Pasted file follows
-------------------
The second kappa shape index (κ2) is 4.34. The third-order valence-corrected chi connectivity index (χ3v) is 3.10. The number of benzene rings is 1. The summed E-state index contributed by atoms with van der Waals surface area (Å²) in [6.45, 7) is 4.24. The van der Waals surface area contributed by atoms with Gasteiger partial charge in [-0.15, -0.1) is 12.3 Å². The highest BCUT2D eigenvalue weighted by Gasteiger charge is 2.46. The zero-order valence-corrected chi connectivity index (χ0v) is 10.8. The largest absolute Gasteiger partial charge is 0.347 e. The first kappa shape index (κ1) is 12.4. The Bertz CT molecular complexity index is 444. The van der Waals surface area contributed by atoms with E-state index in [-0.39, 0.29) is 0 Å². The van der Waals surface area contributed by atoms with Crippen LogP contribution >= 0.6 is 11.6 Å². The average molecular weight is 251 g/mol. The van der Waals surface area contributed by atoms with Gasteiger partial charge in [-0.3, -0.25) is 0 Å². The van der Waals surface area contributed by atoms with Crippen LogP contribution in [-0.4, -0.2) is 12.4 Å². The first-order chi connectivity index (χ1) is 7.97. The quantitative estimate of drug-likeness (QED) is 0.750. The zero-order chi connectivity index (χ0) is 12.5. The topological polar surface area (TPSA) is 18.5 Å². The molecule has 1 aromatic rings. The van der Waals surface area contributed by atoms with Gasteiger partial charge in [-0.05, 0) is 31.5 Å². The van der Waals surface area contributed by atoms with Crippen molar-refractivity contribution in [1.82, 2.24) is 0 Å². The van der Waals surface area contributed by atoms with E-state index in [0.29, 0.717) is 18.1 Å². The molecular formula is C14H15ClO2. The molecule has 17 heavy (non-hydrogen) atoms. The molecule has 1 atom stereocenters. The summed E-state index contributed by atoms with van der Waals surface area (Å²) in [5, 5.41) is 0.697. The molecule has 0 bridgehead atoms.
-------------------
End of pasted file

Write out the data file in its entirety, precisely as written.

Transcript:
The second kappa shape index (κ2) is 4.34. The third-order valence-corrected chi connectivity index (χ3v) is 3.10. The number of benzene rings is 1. The summed E-state index contributed by atoms with van der Waals surface area (Å²) in [6.45, 7) is 4.24. The van der Waals surface area contributed by atoms with Gasteiger partial charge in [-0.15, -0.1) is 12.3 Å². The highest BCUT2D eigenvalue weighted by Gasteiger charge is 2.46. The zero-order valence-corrected chi connectivity index (χ0v) is 10.8. The largest absolute Gasteiger partial charge is 0.347 e. The first kappa shape index (κ1) is 12.4. The Bertz CT molecular complexity index is 444. The van der Waals surface area contributed by atoms with E-state index in [-0.39, 0.29) is 0 Å². The van der Waals surface area contributed by atoms with Crippen LogP contribution >= 0.6 is 11.6 Å². The average molecular weight is 251 g/mol. The van der Waals surface area contributed by atoms with Gasteiger partial charge in [-0.3, -0.25) is 0 Å². The van der Waals surface area contributed by atoms with Crippen LogP contribution in [-0.4, -0.2) is 12.4 Å². The first-order chi connectivity index (χ1) is 7.97. The quantitative estimate of drug-likeness (QED) is 0.750. The zero-order chi connectivity index (χ0) is 12.5. The topological polar surface area (TPSA) is 18.5 Å². The molecule has 1 aromatic rings. The van der Waals surface area contributed by atoms with Gasteiger partial charge in [-0.05, 0) is 31.5 Å². The van der Waals surface area contributed by atoms with Crippen molar-refractivity contribution in [1.82, 2.24) is 0 Å². The van der Waals surface area contributed by atoms with E-state index in [0.29, 0.717) is 18.1 Å². The molecular formula is C14H15ClO2. The molecule has 17 heavy (non-hydrogen) atoms. The molecule has 1 atom stereocenters. The summed E-state index contributed by atoms with van der Waals surface area (Å²) in [5, 5.41) is 0.697. The molecule has 0 bridgehead atoms.